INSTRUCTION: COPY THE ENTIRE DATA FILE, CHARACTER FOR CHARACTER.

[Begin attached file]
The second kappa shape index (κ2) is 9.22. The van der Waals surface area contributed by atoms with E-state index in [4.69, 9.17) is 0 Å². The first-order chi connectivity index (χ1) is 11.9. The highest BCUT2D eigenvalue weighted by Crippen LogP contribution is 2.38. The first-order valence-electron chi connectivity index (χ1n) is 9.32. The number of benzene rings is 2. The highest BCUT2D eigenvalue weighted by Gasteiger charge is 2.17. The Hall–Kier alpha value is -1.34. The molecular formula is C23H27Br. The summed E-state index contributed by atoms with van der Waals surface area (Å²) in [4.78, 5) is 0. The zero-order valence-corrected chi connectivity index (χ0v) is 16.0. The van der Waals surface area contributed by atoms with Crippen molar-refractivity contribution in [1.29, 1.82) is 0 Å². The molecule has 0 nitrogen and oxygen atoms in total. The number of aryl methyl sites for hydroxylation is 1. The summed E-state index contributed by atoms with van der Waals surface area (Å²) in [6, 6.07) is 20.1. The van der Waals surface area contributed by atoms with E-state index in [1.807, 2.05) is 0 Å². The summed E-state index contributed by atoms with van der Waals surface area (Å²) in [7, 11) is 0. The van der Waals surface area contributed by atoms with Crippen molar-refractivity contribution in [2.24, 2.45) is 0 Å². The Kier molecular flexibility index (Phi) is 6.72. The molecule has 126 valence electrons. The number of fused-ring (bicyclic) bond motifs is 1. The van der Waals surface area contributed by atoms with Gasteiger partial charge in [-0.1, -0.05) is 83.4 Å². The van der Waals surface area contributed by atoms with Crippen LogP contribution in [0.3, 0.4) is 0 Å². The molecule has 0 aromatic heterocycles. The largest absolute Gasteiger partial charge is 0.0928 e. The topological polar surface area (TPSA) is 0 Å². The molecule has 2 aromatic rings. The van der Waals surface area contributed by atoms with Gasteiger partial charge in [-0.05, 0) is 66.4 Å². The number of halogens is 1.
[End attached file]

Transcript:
The second kappa shape index (κ2) is 9.22. The van der Waals surface area contributed by atoms with E-state index in [4.69, 9.17) is 0 Å². The first-order chi connectivity index (χ1) is 11.9. The highest BCUT2D eigenvalue weighted by Crippen LogP contribution is 2.38. The first-order valence-electron chi connectivity index (χ1n) is 9.32. The number of benzene rings is 2. The highest BCUT2D eigenvalue weighted by Gasteiger charge is 2.17. The Hall–Kier alpha value is -1.34. The molecular formula is C23H27Br. The summed E-state index contributed by atoms with van der Waals surface area (Å²) in [4.78, 5) is 0. The zero-order valence-corrected chi connectivity index (χ0v) is 16.0. The van der Waals surface area contributed by atoms with Crippen molar-refractivity contribution in [1.29, 1.82) is 0 Å². The molecule has 0 nitrogen and oxygen atoms in total. The number of aryl methyl sites for hydroxylation is 1. The summed E-state index contributed by atoms with van der Waals surface area (Å²) in [6, 6.07) is 20.1. The van der Waals surface area contributed by atoms with E-state index in [1.807, 2.05) is 0 Å². The summed E-state index contributed by atoms with van der Waals surface area (Å²) in [7, 11) is 0. The van der Waals surface area contributed by atoms with Crippen molar-refractivity contribution in [2.24, 2.45) is 0 Å². The Kier molecular flexibility index (Phi) is 6.72. The molecule has 126 valence electrons. The number of fused-ring (bicyclic) bond motifs is 1. The van der Waals surface area contributed by atoms with Gasteiger partial charge in [-0.1, -0.05) is 83.4 Å². The van der Waals surface area contributed by atoms with Crippen LogP contribution in [0.3, 0.4) is 0 Å². The molecule has 0 aromatic heterocycles. The largest absolute Gasteiger partial charge is 0.0928 e. The topological polar surface area (TPSA) is 0 Å². The molecule has 2 aromatic rings. The van der Waals surface area contributed by atoms with Gasteiger partial charge in [-0.05, 0) is 66.4 Å². The number of halogens is 1.